Critically discuss the article in relation to the conceptual tools studied in the Deviance module. Introduction Amanda du Toit was labelled as a deviant by society because of her previous murder conviction. Even though she had severed her sentence, she was still a victim of the public’s labelling and stigmatisation. Outside the rule of law she was now a free individual but inside the sphere of society she still remained a deviant.
This essay aims to give the various definitions of deviance putting more emphasis on how it is a social construct and the various theories that are connected to deviance. At the same instance this essay will differentiate crime and deviance showing how the two terms are related to the Amanda du Toit incidence. Lastly this essay aims to discuss the concept of stigma management and labelling and how differently people react to deviant labels that they are given by society. Definitions of Deviance
Deviance is defined as a social construct that identifies and labels acts or behaviour that are regarded as contrary to the norms of society. It is can be created and destroyed by society. For example the act of cannibalism or murder is a deviant act in that it is regarded as being against the norms and the values of a particular society. In this case when Amanda du Toit murdered her younger sister she was labelled as a deviant because murder is regarded as a deviant act in the society that she was in.
Deviance also context specific and thus it differs across different societies. In this sense what is deviant in one society is not deviant in another. However this contradicts with the absolutist definition of deviance which shall be discussed below. The absolutist definition of deviance The absolutist definition of deviance states that there are some acts of deviance that are universally applied regardless of the society that they are placed in. In this respect they are not context specific. There is no argument about what is deviant and what is not.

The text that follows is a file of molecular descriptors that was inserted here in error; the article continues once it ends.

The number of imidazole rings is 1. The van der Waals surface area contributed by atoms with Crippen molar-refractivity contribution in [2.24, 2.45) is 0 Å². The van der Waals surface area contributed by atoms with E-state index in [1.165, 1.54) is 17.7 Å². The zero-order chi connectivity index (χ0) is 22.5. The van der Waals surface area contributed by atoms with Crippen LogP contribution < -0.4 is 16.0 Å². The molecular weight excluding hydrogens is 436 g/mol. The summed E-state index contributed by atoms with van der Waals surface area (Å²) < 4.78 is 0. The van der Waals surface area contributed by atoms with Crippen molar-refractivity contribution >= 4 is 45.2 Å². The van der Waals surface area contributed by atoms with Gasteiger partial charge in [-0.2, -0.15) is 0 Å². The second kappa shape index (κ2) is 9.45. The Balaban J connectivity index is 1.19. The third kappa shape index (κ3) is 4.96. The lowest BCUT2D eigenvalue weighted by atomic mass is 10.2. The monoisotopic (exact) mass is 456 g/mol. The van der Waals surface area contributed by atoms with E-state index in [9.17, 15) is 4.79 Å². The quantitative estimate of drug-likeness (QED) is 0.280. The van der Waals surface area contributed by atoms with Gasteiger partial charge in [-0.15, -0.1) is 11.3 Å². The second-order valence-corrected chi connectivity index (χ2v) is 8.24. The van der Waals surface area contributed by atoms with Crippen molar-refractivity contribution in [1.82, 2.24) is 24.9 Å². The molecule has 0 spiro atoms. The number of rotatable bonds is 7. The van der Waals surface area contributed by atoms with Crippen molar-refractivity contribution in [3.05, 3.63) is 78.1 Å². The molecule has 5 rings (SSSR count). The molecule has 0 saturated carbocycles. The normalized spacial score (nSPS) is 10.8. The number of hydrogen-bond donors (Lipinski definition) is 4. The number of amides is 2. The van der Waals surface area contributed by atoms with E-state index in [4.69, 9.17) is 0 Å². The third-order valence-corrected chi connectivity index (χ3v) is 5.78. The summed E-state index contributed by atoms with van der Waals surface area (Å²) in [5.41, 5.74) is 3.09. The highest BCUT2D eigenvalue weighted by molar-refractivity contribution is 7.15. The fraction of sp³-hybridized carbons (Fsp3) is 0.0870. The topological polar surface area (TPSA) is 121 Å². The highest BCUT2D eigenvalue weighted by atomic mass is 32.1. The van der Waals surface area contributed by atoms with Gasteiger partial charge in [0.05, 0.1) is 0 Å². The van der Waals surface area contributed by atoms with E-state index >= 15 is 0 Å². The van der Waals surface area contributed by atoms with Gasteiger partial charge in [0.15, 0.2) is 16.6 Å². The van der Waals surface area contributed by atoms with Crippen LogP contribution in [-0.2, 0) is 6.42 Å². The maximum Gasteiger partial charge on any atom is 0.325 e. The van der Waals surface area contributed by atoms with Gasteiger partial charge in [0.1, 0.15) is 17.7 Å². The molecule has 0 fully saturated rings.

The act of deviance exist for all times whether it is the past, present or the future. This is the same with what Amanda du Toit experienced. For many societies murder is universally deviant for all times no matter what context it is placed it. Even though Amanda had served her sentence she was still regarded as a deviant because the act of murder is unacceptable to many members of society. The relativist definition of deviance The relativist definition of deviance states that an act is deviant depending on the observer.
This puts emphasis on the fact that deviance is a social construct. The act of murder is deviant universally but the deviant individual is viewed as being deviant by different parts of society. The majority of society viewed Amanda as a murder even though she had served her sentence. Her mother, and other individuals such as the police no longer saw her as a deviant individual showing that the label she had been given was not recognised by everyone in society. Deviant label status
Labelling is when an individual is given a title because of his/her actions. In this instance those that are identified as deviant are given labels by society and these labels become their identities that they are known by. They are given a master status. This becomes more prominent and more consistent that the previous one that the individual had before. Before Amanda murdered her sister she was probably recognised as an innocent blameless girl, this was her previous identity before she committed the act.
After she had murdered her sister she was now known as a murder and the previous label was forgotten by the society. This was her master status and it remained consistent even after she had served her sentence. It was so severe and ruthless that Amanda wished that she had been given the death sentence so that her punishment could end. This was a form of negative deviance in that the act itself was considered in a bad light by the society and it then the response was also negative. Theories of Deviance